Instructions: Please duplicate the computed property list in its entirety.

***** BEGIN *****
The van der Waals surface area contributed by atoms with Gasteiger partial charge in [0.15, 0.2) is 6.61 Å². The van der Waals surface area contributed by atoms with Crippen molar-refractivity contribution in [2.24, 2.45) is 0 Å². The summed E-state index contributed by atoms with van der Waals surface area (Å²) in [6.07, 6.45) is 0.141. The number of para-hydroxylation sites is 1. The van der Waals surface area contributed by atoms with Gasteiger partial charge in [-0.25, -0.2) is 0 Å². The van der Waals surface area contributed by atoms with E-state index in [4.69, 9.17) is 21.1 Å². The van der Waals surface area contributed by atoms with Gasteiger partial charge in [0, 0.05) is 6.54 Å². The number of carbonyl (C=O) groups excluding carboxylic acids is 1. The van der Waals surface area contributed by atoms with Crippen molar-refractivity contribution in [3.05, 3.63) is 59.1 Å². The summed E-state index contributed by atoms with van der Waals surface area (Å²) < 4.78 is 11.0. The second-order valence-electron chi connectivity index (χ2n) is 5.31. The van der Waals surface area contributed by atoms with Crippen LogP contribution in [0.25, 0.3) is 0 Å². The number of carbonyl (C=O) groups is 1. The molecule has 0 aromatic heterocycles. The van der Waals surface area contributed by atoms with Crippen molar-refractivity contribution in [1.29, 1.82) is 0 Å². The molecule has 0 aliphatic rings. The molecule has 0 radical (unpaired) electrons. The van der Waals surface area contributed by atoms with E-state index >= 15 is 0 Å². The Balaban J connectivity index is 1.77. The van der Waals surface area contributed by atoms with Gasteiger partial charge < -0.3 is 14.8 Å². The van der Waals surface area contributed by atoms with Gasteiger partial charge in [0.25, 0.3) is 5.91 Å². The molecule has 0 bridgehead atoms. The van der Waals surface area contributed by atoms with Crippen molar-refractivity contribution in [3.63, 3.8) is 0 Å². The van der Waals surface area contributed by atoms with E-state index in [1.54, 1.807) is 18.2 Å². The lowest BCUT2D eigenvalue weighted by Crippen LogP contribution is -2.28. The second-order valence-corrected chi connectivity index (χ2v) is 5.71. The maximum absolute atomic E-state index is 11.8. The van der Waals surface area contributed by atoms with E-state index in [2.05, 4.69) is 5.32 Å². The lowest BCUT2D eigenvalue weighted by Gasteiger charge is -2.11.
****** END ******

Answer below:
The van der Waals surface area contributed by atoms with Gasteiger partial charge in [0.15, 0.2) is 6.61 Å². The van der Waals surface area contributed by atoms with Crippen molar-refractivity contribution in [2.24, 2.45) is 0 Å². The summed E-state index contributed by atoms with van der Waals surface area (Å²) in [6.07, 6.45) is 0.141. The number of para-hydroxylation sites is 1. The van der Waals surface area contributed by atoms with Gasteiger partial charge in [-0.25, -0.2) is 0 Å². The van der Waals surface area contributed by atoms with E-state index in [4.69, 9.17) is 21.1 Å². The van der Waals surface area contributed by atoms with Gasteiger partial charge in [0, 0.05) is 6.54 Å². The number of carbonyl (C=O) groups excluding carboxylic acids is 1. The van der Waals surface area contributed by atoms with Crippen molar-refractivity contribution in [3.05, 3.63) is 59.1 Å². The summed E-state index contributed by atoms with van der Waals surface area (Å²) < 4.78 is 11.0. The second-order valence-electron chi connectivity index (χ2n) is 5.31. The van der Waals surface area contributed by atoms with Crippen LogP contribution in [0.25, 0.3) is 0 Å². The number of carbonyl (C=O) groups is 1. The molecule has 0 aromatic heterocycles. The van der Waals surface area contributed by atoms with Crippen molar-refractivity contribution in [1.29, 1.82) is 0 Å². The molecule has 0 aliphatic rings. The molecule has 0 radical (unpaired) electrons. The van der Waals surface area contributed by atoms with E-state index >= 15 is 0 Å². The Balaban J connectivity index is 1.77. The van der Waals surface area contributed by atoms with Gasteiger partial charge < -0.3 is 14.8 Å². The van der Waals surface area contributed by atoms with Gasteiger partial charge in [0.25, 0.3) is 5.91 Å². The molecule has 0 bridgehead atoms. The van der Waals surface area contributed by atoms with Crippen molar-refractivity contribution in [3.63, 3.8) is 0 Å². The van der Waals surface area contributed by atoms with E-state index in [1.54, 1.807) is 18.2 Å². The lowest BCUT2D eigenvalue weighted by Crippen LogP contribution is -2.28. The second-order valence-corrected chi connectivity index (χ2v) is 5.71. The maximum absolute atomic E-state index is 11.8. The van der Waals surface area contributed by atoms with E-state index in [2.05, 4.69) is 5.32 Å². The lowest BCUT2D eigenvalue weighted by Gasteiger charge is -2.11.